Why Investors Should Care About The Mental Health Of Startup Founders
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In recent years, the clinical diagnosis of attention deficit hyperactivity disorder (ADHD) has grown exponentially. But did you know that ADHD is prevalent among startup entrepreneurs?
Based on my experience working with startup founders, an ADHD diagnosis is not just commonplace, but often considered a “status diagnosis.” There are two reasons for this. First off, some of the most creative and successful people have the condition, including Sir Richard Branson, David Neeleman, founder of JetBlue, Ingvar Kamprad, founder of Ikea, and John T. Chambers, founder of CISCO. That’s pretty rarified company to keep. Secondly, in the realm of entrepreneurship, there are tangible benefits of having ADHD- it has almost become a credential, akin to what a Harvard MBA was two decades ago. In fact, many high achievers falsely selfdiagnose themselves with ADHD, when often they suffer from another condition.
“About 30% of my highly successful patients who come into treatment incorrectly diagnose themselves as having ADHD,” says Dr. Paul Hokemeyer, an internationally renowned clinical and consulting psychotherapist. “These people typically suffer from generalized anxiety, a depressive disorder, or a substance abuse issue. All of these conditions can carry symptoms of physical agitation, trouble concentrating, and disturbed sleep patterns, the same conditions that patients who suffer from ADHD report.” Here’s what you need to know about ADHD. According to Dr. Hokemeyer: “The people who suffer from ADHD have challenges focusing and very short attention spans. They are restless, and suffer from poor impulse control.”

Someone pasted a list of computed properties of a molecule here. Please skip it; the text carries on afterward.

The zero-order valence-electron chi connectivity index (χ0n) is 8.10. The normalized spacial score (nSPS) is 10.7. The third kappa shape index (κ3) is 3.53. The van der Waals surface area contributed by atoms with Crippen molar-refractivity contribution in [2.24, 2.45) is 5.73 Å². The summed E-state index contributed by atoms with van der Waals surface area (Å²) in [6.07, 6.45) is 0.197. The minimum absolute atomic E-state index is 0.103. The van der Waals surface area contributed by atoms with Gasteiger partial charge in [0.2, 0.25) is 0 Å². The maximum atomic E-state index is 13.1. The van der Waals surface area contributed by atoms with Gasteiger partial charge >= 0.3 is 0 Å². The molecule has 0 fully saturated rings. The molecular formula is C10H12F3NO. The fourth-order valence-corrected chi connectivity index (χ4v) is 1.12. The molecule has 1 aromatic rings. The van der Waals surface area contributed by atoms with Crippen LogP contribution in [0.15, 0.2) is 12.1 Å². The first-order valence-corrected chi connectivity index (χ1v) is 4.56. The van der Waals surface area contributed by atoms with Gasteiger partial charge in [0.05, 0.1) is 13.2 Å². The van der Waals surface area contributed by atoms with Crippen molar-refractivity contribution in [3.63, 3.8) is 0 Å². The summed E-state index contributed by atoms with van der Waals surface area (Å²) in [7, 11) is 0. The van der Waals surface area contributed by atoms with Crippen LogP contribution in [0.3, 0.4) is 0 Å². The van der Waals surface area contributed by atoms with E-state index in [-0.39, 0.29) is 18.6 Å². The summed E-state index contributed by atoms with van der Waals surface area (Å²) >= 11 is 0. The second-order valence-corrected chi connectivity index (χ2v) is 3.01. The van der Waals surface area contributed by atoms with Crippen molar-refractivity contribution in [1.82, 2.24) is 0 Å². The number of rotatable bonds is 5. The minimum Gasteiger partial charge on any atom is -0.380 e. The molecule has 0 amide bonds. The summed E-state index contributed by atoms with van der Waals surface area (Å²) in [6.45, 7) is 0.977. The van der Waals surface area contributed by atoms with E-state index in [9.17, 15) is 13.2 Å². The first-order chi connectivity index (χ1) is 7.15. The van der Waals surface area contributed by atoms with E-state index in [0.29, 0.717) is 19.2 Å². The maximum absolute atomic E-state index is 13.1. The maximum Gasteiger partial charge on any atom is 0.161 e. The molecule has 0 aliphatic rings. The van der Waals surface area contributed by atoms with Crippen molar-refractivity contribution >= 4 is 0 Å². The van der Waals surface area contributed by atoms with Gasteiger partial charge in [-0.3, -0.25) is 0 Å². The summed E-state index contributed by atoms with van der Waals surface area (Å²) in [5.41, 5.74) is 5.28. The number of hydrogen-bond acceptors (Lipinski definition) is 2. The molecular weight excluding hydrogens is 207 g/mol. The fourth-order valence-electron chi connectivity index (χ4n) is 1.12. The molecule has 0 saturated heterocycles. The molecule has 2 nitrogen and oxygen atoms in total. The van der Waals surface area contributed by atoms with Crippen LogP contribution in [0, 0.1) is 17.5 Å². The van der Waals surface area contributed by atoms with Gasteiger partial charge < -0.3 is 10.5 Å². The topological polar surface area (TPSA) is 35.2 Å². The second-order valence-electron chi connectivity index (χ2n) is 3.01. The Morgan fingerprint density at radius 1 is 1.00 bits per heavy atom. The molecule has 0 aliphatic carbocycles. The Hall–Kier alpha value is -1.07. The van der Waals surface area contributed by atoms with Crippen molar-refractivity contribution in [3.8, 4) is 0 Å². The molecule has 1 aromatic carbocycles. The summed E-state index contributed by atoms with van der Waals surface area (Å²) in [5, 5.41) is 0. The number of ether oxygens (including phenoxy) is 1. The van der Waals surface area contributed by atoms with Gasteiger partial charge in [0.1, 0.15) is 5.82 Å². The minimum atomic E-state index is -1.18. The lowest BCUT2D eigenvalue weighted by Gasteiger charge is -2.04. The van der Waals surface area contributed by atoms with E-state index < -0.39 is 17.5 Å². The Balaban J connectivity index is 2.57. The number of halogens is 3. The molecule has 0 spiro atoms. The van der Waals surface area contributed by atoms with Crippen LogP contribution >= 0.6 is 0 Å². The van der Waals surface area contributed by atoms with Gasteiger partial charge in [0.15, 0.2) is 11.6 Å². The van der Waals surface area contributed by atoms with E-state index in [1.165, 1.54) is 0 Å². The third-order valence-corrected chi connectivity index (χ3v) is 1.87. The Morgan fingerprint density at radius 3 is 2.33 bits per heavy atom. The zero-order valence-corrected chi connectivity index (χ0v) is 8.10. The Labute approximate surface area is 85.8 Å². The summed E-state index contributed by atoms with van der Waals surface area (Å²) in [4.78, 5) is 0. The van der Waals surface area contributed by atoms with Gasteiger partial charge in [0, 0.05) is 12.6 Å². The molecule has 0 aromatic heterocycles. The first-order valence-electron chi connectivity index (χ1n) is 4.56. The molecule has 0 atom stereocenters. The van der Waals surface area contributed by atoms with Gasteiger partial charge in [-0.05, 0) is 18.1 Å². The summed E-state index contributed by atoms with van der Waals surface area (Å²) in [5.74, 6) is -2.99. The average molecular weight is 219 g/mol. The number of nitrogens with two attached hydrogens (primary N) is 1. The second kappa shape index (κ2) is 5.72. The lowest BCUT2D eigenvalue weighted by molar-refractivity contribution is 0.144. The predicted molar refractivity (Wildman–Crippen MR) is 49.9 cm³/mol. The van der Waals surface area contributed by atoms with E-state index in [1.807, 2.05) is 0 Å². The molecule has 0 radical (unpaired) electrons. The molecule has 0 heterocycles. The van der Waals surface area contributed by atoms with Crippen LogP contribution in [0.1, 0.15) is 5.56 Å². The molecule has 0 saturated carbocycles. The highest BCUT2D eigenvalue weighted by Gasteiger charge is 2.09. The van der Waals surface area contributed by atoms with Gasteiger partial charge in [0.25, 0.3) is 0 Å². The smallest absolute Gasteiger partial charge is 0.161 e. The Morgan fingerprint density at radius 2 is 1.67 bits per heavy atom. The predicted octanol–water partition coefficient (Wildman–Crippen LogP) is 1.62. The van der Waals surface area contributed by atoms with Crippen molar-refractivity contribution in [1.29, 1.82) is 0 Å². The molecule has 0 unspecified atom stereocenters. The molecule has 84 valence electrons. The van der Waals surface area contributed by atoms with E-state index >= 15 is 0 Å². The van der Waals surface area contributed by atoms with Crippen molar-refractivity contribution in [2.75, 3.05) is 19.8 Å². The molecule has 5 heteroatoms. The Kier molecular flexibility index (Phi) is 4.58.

Over the last two years, he has noticed more patients coming through the door diagnosing themselves. Yet, before an ADHD diagnosis can be given, an adult patient must manifest at least five of the following symptoms consistently over a six-month period:
• Carelessness around details.
• Difficulty holding attention on a single matter.
• Difficulty listening when others are speaking.
• Difficulty organizing tasks.
• Prefers ticking off tasks that are completed quickly rather than investing in those that require a longer duration.
• Easily distracted.
• Frequently loses objects like keys, mobile phones.
• Tends to be forgetful.
Dr. Paul Hokemeyer, an internationally renowned clinical and consulting psychotherapist. Source: Dr. Hokemeyer
According to the National Institute of Mental Health (NIMH), ADHD affects 8.1% of the adult population, and 29% of the entrepreneurial population. And, in my experience as a serial entrepreneur, it seems like many entrepreneurs I know suffer from some sort of mental health issue. I recently read that 72% of entrepreneurs have a self-reported mental health condition. “Historically, the patients who I end up treating for ADHD come into my care through a more acute condition like depression, anxiety, bipolar disorder, a relationship issue, or a drug and alcohol problem,” explains Dr. Hokemeyer. “In the process of working on that issue, I discover the patient meets the diagnostic criteria of ADHD.” With a proper diagnosis, a bespoke treatment plan can increase your probability of channeling the condition to success. “My work with my patients involves exploring on a cognitive level the pluses and minuses of ADHD, and deciding how to tweak their neurophysiology and physiology to accomplish their intentions,” says Dr. Hokemeyer. “My first line interventions have nothing to do with medication. It’s amazing what benefits can be gained from even the most subtle changes in one’s diet and exercise routines.”
ADHD AND ENTREPRENEURS